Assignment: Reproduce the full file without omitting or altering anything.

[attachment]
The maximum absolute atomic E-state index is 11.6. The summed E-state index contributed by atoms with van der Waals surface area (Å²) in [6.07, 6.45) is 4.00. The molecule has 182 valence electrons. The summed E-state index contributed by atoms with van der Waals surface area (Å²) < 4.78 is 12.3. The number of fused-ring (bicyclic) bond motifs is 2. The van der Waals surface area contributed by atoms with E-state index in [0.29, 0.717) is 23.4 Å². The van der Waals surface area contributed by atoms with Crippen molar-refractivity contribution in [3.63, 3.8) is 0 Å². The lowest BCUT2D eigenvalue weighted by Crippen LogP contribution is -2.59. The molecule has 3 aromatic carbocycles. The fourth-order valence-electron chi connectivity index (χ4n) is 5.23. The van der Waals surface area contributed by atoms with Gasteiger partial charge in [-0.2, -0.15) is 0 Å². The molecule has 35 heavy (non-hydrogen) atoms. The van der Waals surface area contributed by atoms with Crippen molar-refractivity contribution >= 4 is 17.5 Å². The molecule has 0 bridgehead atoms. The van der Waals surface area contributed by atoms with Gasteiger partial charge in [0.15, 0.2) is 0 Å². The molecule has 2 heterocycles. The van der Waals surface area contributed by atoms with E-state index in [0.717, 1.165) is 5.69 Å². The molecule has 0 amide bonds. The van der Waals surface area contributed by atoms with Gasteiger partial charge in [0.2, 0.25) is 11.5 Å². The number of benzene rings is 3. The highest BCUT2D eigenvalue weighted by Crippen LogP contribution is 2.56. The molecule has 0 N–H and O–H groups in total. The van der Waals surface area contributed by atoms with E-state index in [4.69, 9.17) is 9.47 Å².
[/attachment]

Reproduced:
The maximum absolute atomic E-state index is 11.6. The summed E-state index contributed by atoms with van der Waals surface area (Å²) in [6.07, 6.45) is 4.00. The molecule has 182 valence electrons. The summed E-state index contributed by atoms with van der Waals surface area (Å²) < 4.78 is 12.3. The number of fused-ring (bicyclic) bond motifs is 2. The van der Waals surface area contributed by atoms with E-state index in [0.29, 0.717) is 23.4 Å². The van der Waals surface area contributed by atoms with Crippen molar-refractivity contribution in [3.63, 3.8) is 0 Å². The lowest BCUT2D eigenvalue weighted by Crippen LogP contribution is -2.59. The molecule has 3 aromatic carbocycles. The fourth-order valence-electron chi connectivity index (χ4n) is 5.23. The van der Waals surface area contributed by atoms with Gasteiger partial charge in [-0.2, -0.15) is 0 Å². The molecule has 35 heavy (non-hydrogen) atoms. The van der Waals surface area contributed by atoms with Crippen molar-refractivity contribution >= 4 is 17.5 Å². The molecule has 0 bridgehead atoms. The van der Waals surface area contributed by atoms with Gasteiger partial charge in [0.15, 0.2) is 0 Å². The molecule has 2 heterocycles. The van der Waals surface area contributed by atoms with E-state index in [0.717, 1.165) is 5.69 Å². The molecule has 0 amide bonds. The van der Waals surface area contributed by atoms with Gasteiger partial charge in [0.2, 0.25) is 11.5 Å². The number of benzene rings is 3. The highest BCUT2D eigenvalue weighted by Crippen LogP contribution is 2.56. The molecule has 0 N–H and O–H groups in total. The van der Waals surface area contributed by atoms with E-state index in [4.69, 9.17) is 9.47 Å².